Playing Opera with Children

Children love to sing.  They love to mime what they see on television and in the movies.  Children constantly view a lot of people singing and dancing and having what appears to be a lot of fun around a microphone and an audience.

By the age of four, many children (especially girls) have learned how to be CUTE:  by singing and dancing to gain the pleasurable attendance of their parents.  Nothing is wrong with this.  But there is a cautionary note:  children who learn how to “charm” adults to receive the rewards of being loved for how they “act” often learn that “charm” is more important than commitment to learning a skill or being a part of a team.

Here’s where the “Playing Opera” comes in.

A family comedy or tragedy or total fantasy, it involves everyone on an equal playing field.  No charm, no extra cute, just having fun being silly and Playing.

I would recommend that when you first start to Play Opera, that you do so on a long, boring car ride; or if not a car, a long, boring rainy day at home.

Here is your ingredient list:

  • At least one parent, but hopefully both parents/care takers can participate.
  • Hopefully all the children in the home to be present, including pre-teens and teenagers.
  • No microphones
  • No media music of any kind.  It helps to in learning how to Play Opera by focusing only on the voices available in the family.
  • All members have to “sing” long enough to end the Opera.
  • Let the Opera begin.

By pre-arrangement, one of the parents begins to “sing” the family Opera.  Only a few stanza’s will be sung before the next family member adds more to the Opera and so forth.

Here’s an example of a Family Opera during a long, long, car trip.

(melody anything you want it to be or totally at your whim of voice):

(DAD): ” The King and the Queen just had to leave the castle.  Yes, they had to leave the Castle.

They took their money. They took their clothes and they left the Castle.  Yes, they left the Castle.”

(MOM): ” The Queen took her red high heels.  The Queen took her  sparkling rings, when they left the Castle.  They left the Castle.

The Carriage was loaded. They were leaving the Castle. The Queen shouted, “Bring the Princess!  Bring the Prince!”  They had to leave the Castle.  They had to leave the Castle.”

(Back seat child #1) :  “I need my crown to Leave the Castle.  I won’t go without my crown.  I won’t leave the Castle.”  (In a falsetto voice.)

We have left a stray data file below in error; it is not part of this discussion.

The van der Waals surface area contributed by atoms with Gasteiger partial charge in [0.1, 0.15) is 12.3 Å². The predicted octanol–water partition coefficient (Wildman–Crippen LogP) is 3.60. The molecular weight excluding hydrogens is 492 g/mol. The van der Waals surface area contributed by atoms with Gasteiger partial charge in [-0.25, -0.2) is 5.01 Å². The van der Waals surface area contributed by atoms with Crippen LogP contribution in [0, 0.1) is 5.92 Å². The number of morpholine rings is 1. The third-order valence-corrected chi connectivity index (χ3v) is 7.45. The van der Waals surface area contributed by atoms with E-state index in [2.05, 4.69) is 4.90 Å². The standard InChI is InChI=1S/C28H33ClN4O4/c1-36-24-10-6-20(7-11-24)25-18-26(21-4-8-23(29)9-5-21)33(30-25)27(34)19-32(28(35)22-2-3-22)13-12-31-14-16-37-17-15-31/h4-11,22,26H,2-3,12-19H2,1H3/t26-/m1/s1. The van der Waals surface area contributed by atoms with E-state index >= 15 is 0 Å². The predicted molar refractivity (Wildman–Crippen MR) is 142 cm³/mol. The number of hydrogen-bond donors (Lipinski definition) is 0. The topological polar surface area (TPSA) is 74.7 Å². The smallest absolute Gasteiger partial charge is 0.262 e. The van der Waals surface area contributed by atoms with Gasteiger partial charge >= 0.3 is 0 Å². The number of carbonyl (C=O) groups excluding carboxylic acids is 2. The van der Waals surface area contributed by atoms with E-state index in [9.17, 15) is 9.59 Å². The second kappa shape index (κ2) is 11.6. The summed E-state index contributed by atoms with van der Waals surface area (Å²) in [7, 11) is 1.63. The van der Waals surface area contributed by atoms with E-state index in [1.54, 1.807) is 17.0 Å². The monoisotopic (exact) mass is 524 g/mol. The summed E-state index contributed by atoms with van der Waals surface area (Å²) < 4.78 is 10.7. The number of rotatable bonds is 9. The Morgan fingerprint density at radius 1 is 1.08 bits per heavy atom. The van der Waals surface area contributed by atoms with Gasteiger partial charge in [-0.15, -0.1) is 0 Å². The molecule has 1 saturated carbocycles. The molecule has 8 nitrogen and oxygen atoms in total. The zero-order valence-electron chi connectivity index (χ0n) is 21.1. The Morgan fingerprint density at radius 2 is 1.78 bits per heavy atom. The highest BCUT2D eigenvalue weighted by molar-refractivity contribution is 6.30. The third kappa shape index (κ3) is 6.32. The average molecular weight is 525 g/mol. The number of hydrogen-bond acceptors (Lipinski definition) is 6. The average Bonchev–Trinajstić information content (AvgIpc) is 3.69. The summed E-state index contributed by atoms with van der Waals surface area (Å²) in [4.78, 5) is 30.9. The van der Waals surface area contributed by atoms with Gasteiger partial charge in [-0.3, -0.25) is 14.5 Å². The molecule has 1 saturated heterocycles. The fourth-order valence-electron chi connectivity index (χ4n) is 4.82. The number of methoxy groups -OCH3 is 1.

(Back seat child #2):  This is dumb.  I don’t live in a Castle.  I live in a suburb.  (singing all the time, while rolling her eyes.)

(DAD):  “We are on our way to visit. To visit the Fairy Godmother (he looks in rear view mirror to make happy eyes at child #2).  We had to leave the Castle.  We had to leave the Castle.”

(#2 child):  “Do I have to go?  Do I have to go? (still singing)

(MOM):  “Oh noodles and pineapple, cherries and ice cream.  Godmother will spoil us all.  We are on our way.  We are on our way.”

(#1 child):  “I like ice cream.  I like noodles (singing like she is jump roping), I like Godmother’s milkshake   . . . .and, ah,. . .doodles.”

(#2 child) “Let me explain to my really weird family.  This is insane, can I have my headphones back?” (still singing).

(DAD):  “We have left the Castle, left the Castle.  Godmother, cherries, apple dumpling pie.  We are on our way.”

And so it goes.  For as long as it takes to have even the pre-teen smiling at the antics of the family.  What a nice way to bring singing and family together.  And, there is the benefit of using metaphoric language–“talking the talk of children,” along with the ability to tickle the teen into building more memories of a family being, well, family.  Memories that will eventually create a cushioned basket for the adult child to climb into whenever. . . .

I am expecting that your OPERA will be much better than the example given.  Enjoy the playfulness of children, the memory-building of family.

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